Fifteen hundred years ago, historians thought it foolish and presumptuous to construe history in terms of efficient or material causality; history was more a matter of showing how events were a fulfillment of prophecy or reiteration of a truth revealed in scripture.26 Given this preoccupation with God's unfolding plan for humankind, it is understandable that late antique and early medieval authors ignored the consequences of disease. Only occasionally did writers deem it useful to detail how smallpox or the plague impacted populations. For instance,
22 O. M. Dalton, trans., The History of the Franks, by Gregory of Tours, 2 Vols. (Oxford: Clarendon Press, 1927), II, 459.
23 Cameron, The Later Roman Empire, 10.
24 Malcolm Todd, "Famosa Pestis and Britain in the Fifth Century." Britania 8 (1977): 319-325, 322.
25 J. N. Biraben and Jacques Le Goff, "The Plague in the Early Middle Ages." In Biology of Man in History, eds. E. Forster and O. Ranum, trans. E. Forster and P. Ranum, pp. 48-80 (Baltimore, MD: Johns Hopkins University Press, 1975), 49.
26 Stephen G. Nichols, Jr., Romanesque Signs: Early Medieval Narrative and Iconography (New Haven, CT: Yale University Press, 1983), 20-21; Clare Stancliffe, St. Martin and His Hagiographer (Oxford: Clarendon Press, 1983), 193, 210.
Gregory of Tours, who often mentioned "great plagues" in passing, offered the following detailed comments on an epidemic in 589 c.e.:
The city of Marseilles being afflicted, as I have just said, by a most grievous pestilence, I deem it well to unfold from the beginning how much it endured. At that time Bishop Theodore had journeyed to the king to make complaint against the patrician Nicetius. King Childebert would scarce give ear to the matter, so he prepared to return home. In the meantime a ship had put into the port with usual merchandise from Spain, unhappily bringing the tinder which kindled the disease. Many citizens purchased various objects from the cargo, and soon a house inhabited by eight people was left empty, every one of them being carried off by the contagion. The fire of this plague did not spread immediately through all the houses in the place; but there was a certain interval, and then the whole city was blazed with the pest, like a cornfield set aflame After two months the affliction ceased, and the people returned, thinking the danger overpast. But the plague began once more, and all who had returned perished. On several other occasions Marseilles was afflicted by this death.27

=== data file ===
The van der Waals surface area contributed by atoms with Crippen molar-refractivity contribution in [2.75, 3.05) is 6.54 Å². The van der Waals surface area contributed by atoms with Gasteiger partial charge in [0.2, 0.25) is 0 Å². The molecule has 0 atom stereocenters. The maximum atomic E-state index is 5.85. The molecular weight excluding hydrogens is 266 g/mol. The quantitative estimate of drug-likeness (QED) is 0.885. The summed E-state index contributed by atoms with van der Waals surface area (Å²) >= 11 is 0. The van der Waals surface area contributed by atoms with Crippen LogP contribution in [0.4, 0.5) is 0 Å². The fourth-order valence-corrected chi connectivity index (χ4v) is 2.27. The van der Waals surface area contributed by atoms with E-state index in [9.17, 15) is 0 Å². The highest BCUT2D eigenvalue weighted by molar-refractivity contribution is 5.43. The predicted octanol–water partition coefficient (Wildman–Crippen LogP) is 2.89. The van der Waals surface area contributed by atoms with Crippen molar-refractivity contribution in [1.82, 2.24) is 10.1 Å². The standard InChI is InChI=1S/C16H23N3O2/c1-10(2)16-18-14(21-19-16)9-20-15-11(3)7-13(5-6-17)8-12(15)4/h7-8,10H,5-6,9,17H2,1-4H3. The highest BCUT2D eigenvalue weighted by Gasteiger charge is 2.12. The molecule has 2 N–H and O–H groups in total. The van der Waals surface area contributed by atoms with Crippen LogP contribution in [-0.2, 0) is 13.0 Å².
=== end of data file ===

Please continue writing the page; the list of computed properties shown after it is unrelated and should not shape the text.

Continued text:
The above quote is unusual in its epidemiological insight.28 Note, however, that even detailed descriptions of an epidemic such as Gregory of Tours's comments above are likely to be insufficient in terms of determining the extent and consequences of a disease episode. Because disease is dynamic and changeable, and often several rather than one disease agent are responsible for epidemics, it is difficult to say with any certainty whether measles, smallpox, typhus, plague, and so on, were responsible for a contagion mentioned by early chroniclers, historians, or hagiographers.29 This uncertainty makes it hard to fully
27 Dalton, History of the Franks, II, 395-396.
28 Giselle de Nie, Views From a Many-Windowed Tower: Studies of Imagination in the Works of Gregory of Tours (Amsterdam: Rodopi, 1987), 56.
29 P. M. Ashburn, The Ranks of Death (New York: Coward-McCann, 1947), 92; J. R. Busvine, Insects, Hygiene and History (London: Athlone Press, 1976), 53; A. Lynn Martin, Plague? Jesuit Accounts of Epidemic Disease in the 16th Century (Kirksville, MO: Sixteenth Century Journal Publishers, 1996); Jean-Pierre Peter, "Disease and the Sick at the End of the Eighteenth Century." In Biology of Man in History, eds. E. Forster and O. Ranum, trans. E. Forster and P. Ranum, pp. 81-94 (Baltimore, MD: Johns Hopkins University Press, 1975).
model and assess the spread of disease and its demographic and cultural consequences.